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Breathless, directed by Jean-Luc Godard and release in 1960 and most importantly dedicated to Monogram Pictures, a U.S. B-studio that made gangster films. This film, is known for the French new wave for breaking many rules, but in the world of Godard this was not breaking the rules, this was making the audience aware and to think critically. This new wave was marked by theoretical, political and philosophical concerns. Since in those times the Vietnam War was occurring, the French had a complex relationship with United States by the presence of them. It all comes down to colonizing the region by the time of President De Gaulle. And the anti-communism by the United Sates. The new wave was meant to demonstrate to United States filmmakers that the French filmmakers can do gangsters films in a new and rebellious way and directors of the era didn’t have to follow the American way, but to follow an owned trend. The scene that shows this rebellious attitude is at the moment Patricia Franchini is telling Michel Poiccard to run away from the police because she called them, Michel doesn’t want to, he worries about Berruti, his friend, the police shot Michel and then he runs the whole street down until he falls. This ending scene represents the whole aspect of the French new wave.

The scene opens with a black and white film, a medium close up shot of Patricia, panning left towards Michel to end up in a 180 degree rule. Right at the moment Patricia is in his right, a camera movement of tracking out appears and then we have a two medium shot. Here we have a much lighted room, this is because is daytime with big windows. Just to keep in mind this type of films tried to take advantage of the day light. Then we have Michel closer to the camera and Patricia is out of focus. While he is walking almost towards the camera all disappointed by being betrayed, the camera tracks out, we still have Michel in a medium shot, keeping him in the same frame.  We have some overlapping. He stars walking to the right of the camera and we see panning to the right to the point of making a 270 degree walk. I have never notice that in a film. The lighting is dark because there is not natural coming in where the walls are. He walks in a line from the 270 degree and his right side is all dark. Then we have a harsh camera movement, like a horizontal tracking out line, Michel walks to her.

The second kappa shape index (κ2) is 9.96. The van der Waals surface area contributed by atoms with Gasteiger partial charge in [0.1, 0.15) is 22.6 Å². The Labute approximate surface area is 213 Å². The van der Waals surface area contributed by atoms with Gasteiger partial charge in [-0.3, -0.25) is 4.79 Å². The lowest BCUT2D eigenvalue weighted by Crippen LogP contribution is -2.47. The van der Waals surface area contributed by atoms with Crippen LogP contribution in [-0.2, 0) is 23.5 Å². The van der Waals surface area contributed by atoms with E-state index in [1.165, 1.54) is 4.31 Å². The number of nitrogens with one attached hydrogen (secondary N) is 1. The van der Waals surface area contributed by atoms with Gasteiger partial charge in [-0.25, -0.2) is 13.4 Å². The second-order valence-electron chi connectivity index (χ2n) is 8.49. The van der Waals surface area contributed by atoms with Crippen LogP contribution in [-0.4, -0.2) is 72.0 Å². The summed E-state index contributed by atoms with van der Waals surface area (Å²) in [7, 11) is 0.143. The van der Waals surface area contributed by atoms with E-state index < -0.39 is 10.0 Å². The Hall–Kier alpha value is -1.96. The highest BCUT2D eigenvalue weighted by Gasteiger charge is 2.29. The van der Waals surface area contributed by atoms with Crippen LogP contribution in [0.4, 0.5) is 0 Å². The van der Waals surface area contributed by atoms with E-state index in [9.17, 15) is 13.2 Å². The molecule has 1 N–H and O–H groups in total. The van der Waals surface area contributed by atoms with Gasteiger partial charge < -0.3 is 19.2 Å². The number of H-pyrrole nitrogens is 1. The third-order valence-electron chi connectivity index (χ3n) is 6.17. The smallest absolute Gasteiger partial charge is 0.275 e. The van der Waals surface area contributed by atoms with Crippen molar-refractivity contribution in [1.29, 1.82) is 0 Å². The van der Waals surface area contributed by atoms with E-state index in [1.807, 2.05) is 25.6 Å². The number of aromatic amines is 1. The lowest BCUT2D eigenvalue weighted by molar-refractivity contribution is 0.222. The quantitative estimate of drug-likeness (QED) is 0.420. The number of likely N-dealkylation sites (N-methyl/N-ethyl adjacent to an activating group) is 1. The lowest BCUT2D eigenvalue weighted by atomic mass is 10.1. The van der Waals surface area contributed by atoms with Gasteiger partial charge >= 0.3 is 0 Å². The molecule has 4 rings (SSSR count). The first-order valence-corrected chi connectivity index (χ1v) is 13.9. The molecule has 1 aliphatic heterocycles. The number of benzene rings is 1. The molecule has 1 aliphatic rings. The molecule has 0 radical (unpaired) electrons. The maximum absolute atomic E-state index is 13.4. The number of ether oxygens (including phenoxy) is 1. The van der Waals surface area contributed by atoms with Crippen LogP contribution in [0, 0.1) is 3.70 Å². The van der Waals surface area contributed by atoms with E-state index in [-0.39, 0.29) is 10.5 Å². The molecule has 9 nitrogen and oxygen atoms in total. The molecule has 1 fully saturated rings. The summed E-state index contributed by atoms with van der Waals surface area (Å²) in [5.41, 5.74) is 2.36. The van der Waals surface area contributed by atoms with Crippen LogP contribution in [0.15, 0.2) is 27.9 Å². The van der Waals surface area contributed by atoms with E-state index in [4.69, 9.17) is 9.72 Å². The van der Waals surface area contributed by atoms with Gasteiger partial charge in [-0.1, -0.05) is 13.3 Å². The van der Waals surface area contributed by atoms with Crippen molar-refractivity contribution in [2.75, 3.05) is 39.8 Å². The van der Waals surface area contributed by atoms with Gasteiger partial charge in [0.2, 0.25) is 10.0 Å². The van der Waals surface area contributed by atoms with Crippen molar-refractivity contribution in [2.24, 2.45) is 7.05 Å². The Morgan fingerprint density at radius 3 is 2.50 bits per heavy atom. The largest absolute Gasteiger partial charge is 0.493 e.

Here, a close up shot of Patricia’s profile looking right, talking to Michel. The camera pans right when he talks in a close up shot too. Michel is in a profile looking left. So we can see that there’s not eyeline match rule. A broken rule shown, that proves the rebellious attitude.

Voila! We get a lovely jump cut, right away when Patricia is talking back to him, he is going to look down, but the next move is a mismatched shot. We see a long shot of both of the characters; he is already turned to the camera. He just remembers Berruti, turns back to her. The emphasis of Godard was to force the audience to focus on the film, rather than losing themselves in the narrative.

And then voila another jump cut, this time he is already outside. Lots of natural lighting, long shot of Michel, looking to his right. The most important thing in here is that the sound is direct, so we get a sense how low budget the film is. The purpose of it was always to make a deconstructing and reflecting aspect of the conventions of mainstream narrative cinema. Berruti is passing by with the car and then the camera pans right, following Michel and Berruti. We obtain a long shot from both.

Right after the long shot we have a medium long shot from Michel, “the cops are coming” there is a lot of discussion going on, we see a sped up motion moment, both are talking in a rush, Berruti insist in Michel to get in the car, but he refuses. A close up shot of Michel, then the magic moment, he directs to the camera, so the character is speaking to the audience and we see how the political revolution format appears, to better refer to this, the French leftist don’t want to be manipulated by the government. Berruti talks back to him and Michel looks back to him, but we don’t see a shot reverse shot.

What we see next an abrupt shift, because before the establishing camera was in front of the two characters, then out of the blue the camera is looking from behind of them. This is another stylistic technique of the new wave.